A press would make it easier - and if they were quoting $600, you can justify this piece of equipment to the "budget officer" : http://www.harborfreight.com/20-ton-shop-press-32879.html .

You still need to align it, so I'd toss in new spindle bushings while you have the rear end apart.

You MAY end up close to $600 if you rebush all of it ... allowing $100 of that $600 for a full alignment!

Buy the press, the bushings, tools needed, and I bet you can even get a pair of shocks, sway bar end links, and sway bar bushings, for that same $500, still giving $100 for a 4 wheel alignment!

Just something to think about.

RwP
 

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Discussion Starter #9
Is the UCA really that easy to bend? It looks pretty sturdy if you ask me.

Mmm thats a nice press there. Unfortunately I have no place to keep something of that size..

I have the sway bar end links with bushings, just replaced those about 2 years ago. BUT I do need to make sure I have all the rest of the tools to get to the UCA. Prob should pull out that chiltons book and look for some more diagrams online.
 

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Is the UCA really that easy to bend? It looks pretty sturdy if you ask me.
Depends on what force is being directed on the wheel. See this example
http://forums.tccoa.com/showthread.php?t=138841

Having never done it before, we pulled the UCA off the car, unbent it with a torch and sledge hammer, and got back to racing within 30 minutes.

It's really only two bolts. You can get to the inner one with an impact gun provided you hold the other side with a wrench.

-g
 

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S4 - not bending that way, bending the two parallel sides into each other.

A whole different kettle of fish - and easy to do from the design (the bushing isn't boxed, after all, it's just a U-channel!)

RwP
 

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Discussion Starter #12
Has anyone used a bushing puller like this guy uses?... Looks like it would be a LOT easier.. but idk if this is a universal tool that work on our cars.. and/or if it could be rented from autozone..
http://www.youtube.com/watch?v=KldUzESKGBw
 

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Has anyone used a bushing puller like this guy uses?... Looks like it would be a LOT easier.. but idk if this is a universal tool that work on our cars.. and/or if it could be rented from autozone..
http://www.youtube.com/watch?v=KldUzESKGBw
I've seen them used just like I've seen a bolt with a couple of nuts used, but I've just never used them personally. Like a couple of us have said, you'll get it with this, a C-clamp or a vice (or any combination thereof). If you're just a little bit mechanically inclined, you shouldn't have much trouble.
 

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Discussion Starter #14
lol well yeah I was more concerned with if I would have enough strength to do it myself. I read on here someone had to use a torch to get it soft enough to pull it off lol it kinda worried me.

I hope I can tackle this on Thursday if not it will be Saturday afternoon... work and school always in the way ugh.. Thanks for your help tho!
 

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lol well yeah I was more concerned with if I would have enough strength to do it myself. I read on here someone had to use a torch to get it soft enough to pull it off lol it kinda worried me.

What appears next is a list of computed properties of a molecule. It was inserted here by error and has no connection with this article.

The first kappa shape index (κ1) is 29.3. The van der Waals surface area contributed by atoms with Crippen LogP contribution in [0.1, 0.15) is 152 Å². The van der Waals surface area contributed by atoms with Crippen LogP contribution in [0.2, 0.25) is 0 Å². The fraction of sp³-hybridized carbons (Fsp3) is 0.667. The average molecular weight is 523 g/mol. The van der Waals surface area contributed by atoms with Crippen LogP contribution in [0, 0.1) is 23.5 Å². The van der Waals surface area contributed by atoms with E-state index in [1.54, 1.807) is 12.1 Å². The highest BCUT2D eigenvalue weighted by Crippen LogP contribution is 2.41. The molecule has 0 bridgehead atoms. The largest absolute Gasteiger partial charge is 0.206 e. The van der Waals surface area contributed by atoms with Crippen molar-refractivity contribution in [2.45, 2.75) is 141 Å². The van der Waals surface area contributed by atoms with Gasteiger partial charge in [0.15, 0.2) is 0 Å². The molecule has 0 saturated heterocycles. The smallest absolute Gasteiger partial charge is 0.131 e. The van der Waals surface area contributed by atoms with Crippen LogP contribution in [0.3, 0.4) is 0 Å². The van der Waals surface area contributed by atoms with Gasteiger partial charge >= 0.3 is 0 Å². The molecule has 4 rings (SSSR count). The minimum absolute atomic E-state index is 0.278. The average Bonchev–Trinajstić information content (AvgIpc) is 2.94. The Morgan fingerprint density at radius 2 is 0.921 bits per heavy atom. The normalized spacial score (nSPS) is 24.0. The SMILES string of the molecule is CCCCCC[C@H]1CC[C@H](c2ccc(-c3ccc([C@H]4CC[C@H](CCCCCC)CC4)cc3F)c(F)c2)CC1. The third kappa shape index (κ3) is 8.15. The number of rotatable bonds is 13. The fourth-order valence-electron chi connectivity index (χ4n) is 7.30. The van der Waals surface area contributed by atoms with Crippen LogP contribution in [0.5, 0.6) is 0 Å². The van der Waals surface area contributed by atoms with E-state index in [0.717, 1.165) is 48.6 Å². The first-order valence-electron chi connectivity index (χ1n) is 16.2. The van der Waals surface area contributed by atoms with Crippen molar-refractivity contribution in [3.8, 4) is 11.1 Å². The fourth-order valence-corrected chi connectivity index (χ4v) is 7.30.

I hope I can tackle this on Thursday if not it will be Saturday afternoon... work and school always in the way ugh.. Thanks for your help tho!
Worst case? Grab a pair from the U-Pull-It, do them, and then put them on the car.

That way, minimum down time.

Be sure to consider doing the spindle bushings. I've done those with washers, nuts, and a 24" (I'd recommend longer!) run of 3/8" allthread.

RwP
 

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Rather than put a ton of stress on the UCA, just press out the center of the bushing with a press, vice, or C-clamp, then cut the outer bushing shell and fold it in on itself with a hammer and chisel. The UCA to subframe bushings aren't very difficult at all.
 

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Discussion Starter #17 (Edited)
Thank you for your help guys! Its been great.

Ok so I am tackling this project today.

I dont think i mentioned this before but there has been some squeaking in the suspension while I am driving in a straight line. It sometimes will go away if I let off the gas abruptly, almost like a wheel bearing or a sticking break pad but when I took it to the NTB they were sure it was the upper control bushing and not the wheel bearing..

Anyways I'm doing the bushing anyway, BUT my one question is if this spring will come out at me?....
I have the lower bolt out on the UCA (at the knuckle) and it looks like I will have to unbolt the shock in order to get to the upper bushing on the UCA. so I just want to make sure this spring is not going to jump out and kill me :)

Thanks in advance
 

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already have that covered. question is how low can it go? :) i guess if i let it down slowly i will be able to tell
The control arm? Shoot, I've unhooked the shock & sway bar and let it go all the way down. Use a jack like you are and be careful because once that arm gets at such a drastic angle, it could just pop the jack out.

BE CAREFUL, GOOD LUCK, AND TAKE PICTURES! You know how much we love pictures here! :D


WAIT, seems though when I did my upper arm, I didn't lower the bottom at all. It was a long time ago, but I think I just took the two bolts out of the upper arm. :zdunno: